Views: 0 Author: Site Editor Publish Time: 2017-12-20 Origin: Site
A Brazilian company was paid millions of dollars by two Chinese businessmen as to persuade environment officials from an Amazon state to illegally export illegally harvested hardwoods to China. Though the Brazilian police and prosecutors found out about this scheme and were able to stop it before any exports were made. According to a Guardian report, the state of Amapá was saved from $30 million worth of potential environmental damage.
Prosecutors in Brazil offered last week information on the two operations that have been going on for years and that ended with 31 people charged. Among them, there were the two Chinese entrepreneurs, Brazilian businessmen, environment officials and the former head of the environmental licensing institute of the state of Amapá, on the eastern edge of the Brazilian Amazon.
The police began to investigate the company after they received an anonymous tip off. Thus, the two businessmen, Xiaoliang Xu and Xie Ping paid the Brazilian company Pangea Mineração (Pangea Mining) $3 million out of the $15 million agreed for 50,000 m2 of wood.
“There were Chinese investors who wanted to extract wood in large quantity from Brazil. They made contact with loggers,” said Everton Aguiar, a federal prosecutor in Amapá’s state capital, Macapá. “They were putting a scheme together and it was defeated.”
As the Guardian reported, Pangea used another company, Ordena Brasil, to bribe officials from the Amapá Institute of the Environment and Territorial Planning (Imap, in its Portuguese acronym) to issue “forest replacement credits” that are issued to farmers who sustainably harvest wood by replanting deforested areas.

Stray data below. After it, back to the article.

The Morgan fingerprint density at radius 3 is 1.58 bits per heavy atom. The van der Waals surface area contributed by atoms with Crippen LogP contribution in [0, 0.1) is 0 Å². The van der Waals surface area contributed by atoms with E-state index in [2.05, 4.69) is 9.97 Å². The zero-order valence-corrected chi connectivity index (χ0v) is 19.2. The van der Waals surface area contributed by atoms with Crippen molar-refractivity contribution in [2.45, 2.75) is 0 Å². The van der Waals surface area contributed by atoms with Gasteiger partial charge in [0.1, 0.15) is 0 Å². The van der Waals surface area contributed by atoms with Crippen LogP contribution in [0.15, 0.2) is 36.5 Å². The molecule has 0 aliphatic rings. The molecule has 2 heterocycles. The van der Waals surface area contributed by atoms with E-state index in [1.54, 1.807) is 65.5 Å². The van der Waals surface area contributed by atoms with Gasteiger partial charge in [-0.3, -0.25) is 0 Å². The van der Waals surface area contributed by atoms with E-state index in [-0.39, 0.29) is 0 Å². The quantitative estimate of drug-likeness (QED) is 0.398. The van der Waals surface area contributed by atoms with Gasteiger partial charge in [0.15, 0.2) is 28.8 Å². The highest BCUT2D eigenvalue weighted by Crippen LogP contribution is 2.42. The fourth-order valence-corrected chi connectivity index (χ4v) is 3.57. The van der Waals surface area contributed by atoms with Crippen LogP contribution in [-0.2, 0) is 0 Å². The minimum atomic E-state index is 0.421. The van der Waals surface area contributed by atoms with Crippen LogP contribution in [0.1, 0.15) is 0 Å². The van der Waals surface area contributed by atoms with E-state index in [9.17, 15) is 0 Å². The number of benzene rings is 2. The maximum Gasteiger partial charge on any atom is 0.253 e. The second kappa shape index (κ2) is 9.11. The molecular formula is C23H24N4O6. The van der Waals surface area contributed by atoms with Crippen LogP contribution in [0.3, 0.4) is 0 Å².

The police found out about credits for 84,000 m2, put of which 20,000 m2 had been already used. It is still not clear how much of the harvested wood was actually exported.
“We discovered that this company Pangea was acting as an intermediary for a group of Chinese [businessmen],” said João Bastos, a federal police officer from Macapá who worked on the investigations. “They paid bribes to staff of a government environmental organ [so they would] grant licences for deforestation.”
On December 10th, one of the suspects, Xiaoliang Xu, was charged for racketeering and financial crimes, while his associate, Xie Ping, was charged in October with unauthorized deforestation, corruption and racketeering.
The two illegally deforested a 6km strip of forest and had plans to start digging for gold, illegally. According to police reports, Xie Ping had also imported machinery for mining from China.
In October, Luis Costa, the former chief ofImap, was charged with racketeering and inserting false data into public administration systems. He was arrested but has since been released, the Guardian informed.